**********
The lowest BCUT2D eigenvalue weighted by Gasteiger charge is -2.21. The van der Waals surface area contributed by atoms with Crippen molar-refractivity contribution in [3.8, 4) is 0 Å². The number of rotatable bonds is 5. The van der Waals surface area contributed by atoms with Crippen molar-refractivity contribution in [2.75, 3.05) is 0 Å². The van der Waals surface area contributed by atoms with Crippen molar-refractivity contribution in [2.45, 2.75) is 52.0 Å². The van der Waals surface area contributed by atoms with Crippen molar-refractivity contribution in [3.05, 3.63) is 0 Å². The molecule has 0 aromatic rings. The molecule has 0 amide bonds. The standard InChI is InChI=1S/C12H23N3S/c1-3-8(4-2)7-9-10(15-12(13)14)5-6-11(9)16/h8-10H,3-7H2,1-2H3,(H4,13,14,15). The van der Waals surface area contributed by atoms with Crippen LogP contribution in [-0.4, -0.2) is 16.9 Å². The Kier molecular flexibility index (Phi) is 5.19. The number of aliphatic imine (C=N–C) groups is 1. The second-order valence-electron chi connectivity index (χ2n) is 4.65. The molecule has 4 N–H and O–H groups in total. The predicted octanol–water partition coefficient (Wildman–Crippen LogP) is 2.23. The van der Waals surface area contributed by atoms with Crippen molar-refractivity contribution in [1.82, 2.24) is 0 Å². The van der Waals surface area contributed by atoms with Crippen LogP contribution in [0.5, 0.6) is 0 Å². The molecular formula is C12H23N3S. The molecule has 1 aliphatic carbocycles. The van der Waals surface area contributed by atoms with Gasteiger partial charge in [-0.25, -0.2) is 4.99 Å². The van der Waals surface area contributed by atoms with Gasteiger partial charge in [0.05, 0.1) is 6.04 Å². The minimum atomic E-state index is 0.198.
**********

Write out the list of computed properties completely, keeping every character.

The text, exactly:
The lowest BCUT2D eigenvalue weighted by Gasteiger charge is -2.21. The van der Waals surface area contributed by atoms with Crippen molar-refractivity contribution in [3.8, 4) is 0 Å². The number of rotatable bonds is 5. The van der Waals surface area contributed by atoms with Crippen molar-refractivity contribution in [2.75, 3.05) is 0 Å². The van der Waals surface area contributed by atoms with Crippen molar-refractivity contribution in [2.45, 2.75) is 52.0 Å². The van der Waals surface area contributed by atoms with Crippen molar-refractivity contribution in [3.05, 3.63) is 0 Å². The molecule has 0 aromatic rings. The molecule has 0 amide bonds. The standard InChI is InChI=1S/C12H23N3S/c1-3-8(4-2)7-9-10(15-12(13)14)5-6-11(9)16/h8-10H,3-7H2,1-2H3,(H4,13,14,15). The van der Waals surface area contributed by atoms with Crippen LogP contribution in [-0.4, -0.2) is 16.9 Å². The Kier molecular flexibility index (Phi) is 5.19. The number of aliphatic imine (C=N–C) groups is 1. The second-order valence-electron chi connectivity index (χ2n) is 4.65. The molecule has 4 N–H and O–H groups in total. The predicted octanol–water partition coefficient (Wildman–Crippen LogP) is 2.23. The van der Waals surface area contributed by atoms with Crippen molar-refractivity contribution in [1.82, 2.24) is 0 Å². The van der Waals surface area contributed by atoms with Crippen LogP contribution in [0.5, 0.6) is 0 Å². The molecular formula is C12H23N3S. The molecule has 1 aliphatic carbocycles. The van der Waals surface area contributed by atoms with Gasteiger partial charge in [-0.25, -0.2) is 4.99 Å². The van der Waals surface area contributed by atoms with Gasteiger partial charge in [0.05, 0.1) is 6.04 Å². The minimum atomic E-state index is 0.198.